[0046] Although model 100 has been described above as including a plug insert 200 with a removable carrier and a plug 242 of a polyurethane foam tissue analogue material, other structures for simulating cardiac tissue and the electrical signals generated by the bundle of His are possible. For example, in another embodiment hereof, plug insert 200 may be replaced with a gel plug insert 600. Referring to FIGS. 7A-7B, gel plug insert 600 has a generally square or rectangular base 602 and a generally cylindrical neck 604 extending away from the base. Neck 604 has a length and diameter sized to be received in port 155 while the cross-section of base 602 is larger than that of neck 604 and intended to reside outside of the port. Neck 604 has a generally hollow interior 606, with a barrier 610 extending upward from base 602 and dividing the interior into separate compartments 612 and 614. The base 602 and neck 604 of gel plug insert 600 may be formed from a strong, rigid, non-conductive polymer using any technique known in the art, including the forming techniques noted above, and in particular 3D printing. Examples of materials from which gel plug insert 600 may be formed include VISIJET FLEX SL available from 3D Systems, Inc. and ABS plastic, among others. Barrier 610, on the other hand, is preferably formed from a semi-rigid or pliable, non-conductive polymer. Accordingly, barrier 610 is formed separately from the base 602 and neck 604 of gel plug insert 600 and is subsequently assembled in the interior 606 of the neck. Barrier 610 may be formed using any suitable technique known in the art, including 3D printing. Gel plug insert 600 includes a first electrode 620 that projects from base 602 upward into compartment 612, and a second electrode 622 that projects upward from base 602 into compartment 614. A conductive wire 628 supplies a known electrical signal to electrode 622, while electrode 620 is connected to ground.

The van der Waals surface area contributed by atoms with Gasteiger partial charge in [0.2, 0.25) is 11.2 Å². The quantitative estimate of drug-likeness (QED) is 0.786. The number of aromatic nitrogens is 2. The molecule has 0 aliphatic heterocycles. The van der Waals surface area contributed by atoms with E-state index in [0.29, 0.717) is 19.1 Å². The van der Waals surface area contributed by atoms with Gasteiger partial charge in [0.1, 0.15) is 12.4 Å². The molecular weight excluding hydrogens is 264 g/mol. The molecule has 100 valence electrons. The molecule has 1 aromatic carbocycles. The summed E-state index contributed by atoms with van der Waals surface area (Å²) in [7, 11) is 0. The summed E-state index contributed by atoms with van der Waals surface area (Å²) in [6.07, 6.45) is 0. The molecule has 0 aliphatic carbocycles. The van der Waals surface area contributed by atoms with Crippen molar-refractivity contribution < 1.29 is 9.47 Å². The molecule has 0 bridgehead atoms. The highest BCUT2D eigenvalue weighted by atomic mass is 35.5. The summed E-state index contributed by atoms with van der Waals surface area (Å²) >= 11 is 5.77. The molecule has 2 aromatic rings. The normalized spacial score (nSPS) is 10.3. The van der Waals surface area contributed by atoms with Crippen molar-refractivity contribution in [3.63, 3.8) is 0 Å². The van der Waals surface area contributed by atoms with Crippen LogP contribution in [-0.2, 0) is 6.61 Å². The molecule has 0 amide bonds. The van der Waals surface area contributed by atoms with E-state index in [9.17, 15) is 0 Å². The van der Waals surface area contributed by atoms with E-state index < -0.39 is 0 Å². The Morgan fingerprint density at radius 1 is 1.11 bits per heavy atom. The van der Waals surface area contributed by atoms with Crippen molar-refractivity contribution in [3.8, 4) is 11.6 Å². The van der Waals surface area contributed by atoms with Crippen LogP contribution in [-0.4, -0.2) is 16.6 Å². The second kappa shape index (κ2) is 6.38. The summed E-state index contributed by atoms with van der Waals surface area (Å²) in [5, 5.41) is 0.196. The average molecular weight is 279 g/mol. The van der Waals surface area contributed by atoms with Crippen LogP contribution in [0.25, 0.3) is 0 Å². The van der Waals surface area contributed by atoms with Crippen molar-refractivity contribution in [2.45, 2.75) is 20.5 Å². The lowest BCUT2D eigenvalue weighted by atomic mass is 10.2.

[0047] The interior 606 of neck 604 may be filled with a substance that simulates the electrical and/or physical properties of cardiac tissue. In one embodiment, the substance may be a gel. The gel may be a mixture of gelatin and saline, which renders the gel electrically conductive, and may also contain a cross-linking agent to modify the physical properties of the gel. Any type of natural or synthetic gel may be used so long as it provides the desired physical and/or electrical properties. A porcine gelatin, for example, may be used. The gel preferably has a viscosity sufficient to simulate the physical properties of the relevant tissue, and has sufficient structural integrity that it does not flow, ooze or provide a tacky residue. In one embodiment, the gel may have a SHORE 00 hardness of at least about 10, and more preferably, at least about 30. One example of an appropriate conductive gel may be formed from 50 gm of porcine gelatin powder, 30 ml of deionized water, and 10 ml of 0.9N saline, although the exact ratio of ingredients is not critical. Neck 604 may be filled with substances other than a gel so long as the substance simulates the electrical and/or physical properties of cardiac tissue.